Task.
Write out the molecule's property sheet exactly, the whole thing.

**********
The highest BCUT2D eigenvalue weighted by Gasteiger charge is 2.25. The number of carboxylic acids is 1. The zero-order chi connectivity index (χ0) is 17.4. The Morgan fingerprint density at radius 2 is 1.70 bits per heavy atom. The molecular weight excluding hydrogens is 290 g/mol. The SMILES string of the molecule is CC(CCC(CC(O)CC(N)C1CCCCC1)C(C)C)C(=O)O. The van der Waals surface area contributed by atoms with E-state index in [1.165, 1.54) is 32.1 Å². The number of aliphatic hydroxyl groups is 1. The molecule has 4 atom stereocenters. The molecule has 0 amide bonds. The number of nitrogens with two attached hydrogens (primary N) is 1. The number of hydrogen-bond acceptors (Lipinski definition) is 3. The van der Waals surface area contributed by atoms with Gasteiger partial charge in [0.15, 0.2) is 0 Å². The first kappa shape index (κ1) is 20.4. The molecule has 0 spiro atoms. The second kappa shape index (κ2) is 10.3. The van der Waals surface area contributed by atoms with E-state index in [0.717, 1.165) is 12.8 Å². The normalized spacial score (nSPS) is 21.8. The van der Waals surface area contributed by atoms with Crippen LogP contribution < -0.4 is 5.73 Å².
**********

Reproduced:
The highest BCUT2D eigenvalue weighted by Gasteiger charge is 2.25. The number of carboxylic acids is 1. The zero-order chi connectivity index (χ0) is 17.4. The Morgan fingerprint density at radius 2 is 1.70 bits per heavy atom. The molecular weight excluding hydrogens is 290 g/mol. The SMILES string of the molecule is CC(CCC(CC(O)CC(N)C1CCCCC1)C(C)C)C(=O)O. The van der Waals surface area contributed by atoms with E-state index in [1.165, 1.54) is 32.1 Å². The number of aliphatic hydroxyl groups is 1. The molecule has 4 atom stereocenters. The molecule has 0 amide bonds. The number of nitrogens with two attached hydrogens (primary N) is 1. The number of hydrogen-bond acceptors (Lipinski definition) is 3. The van der Waals surface area contributed by atoms with Gasteiger partial charge in [0.15, 0.2) is 0 Å². The first kappa shape index (κ1) is 20.4. The molecule has 0 spiro atoms. The second kappa shape index (κ2) is 10.3. The van der Waals surface area contributed by atoms with E-state index in [0.717, 1.165) is 12.8 Å². The normalized spacial score (nSPS) is 21.8. The van der Waals surface area contributed by atoms with Crippen LogP contribution < -0.4 is 5.73 Å².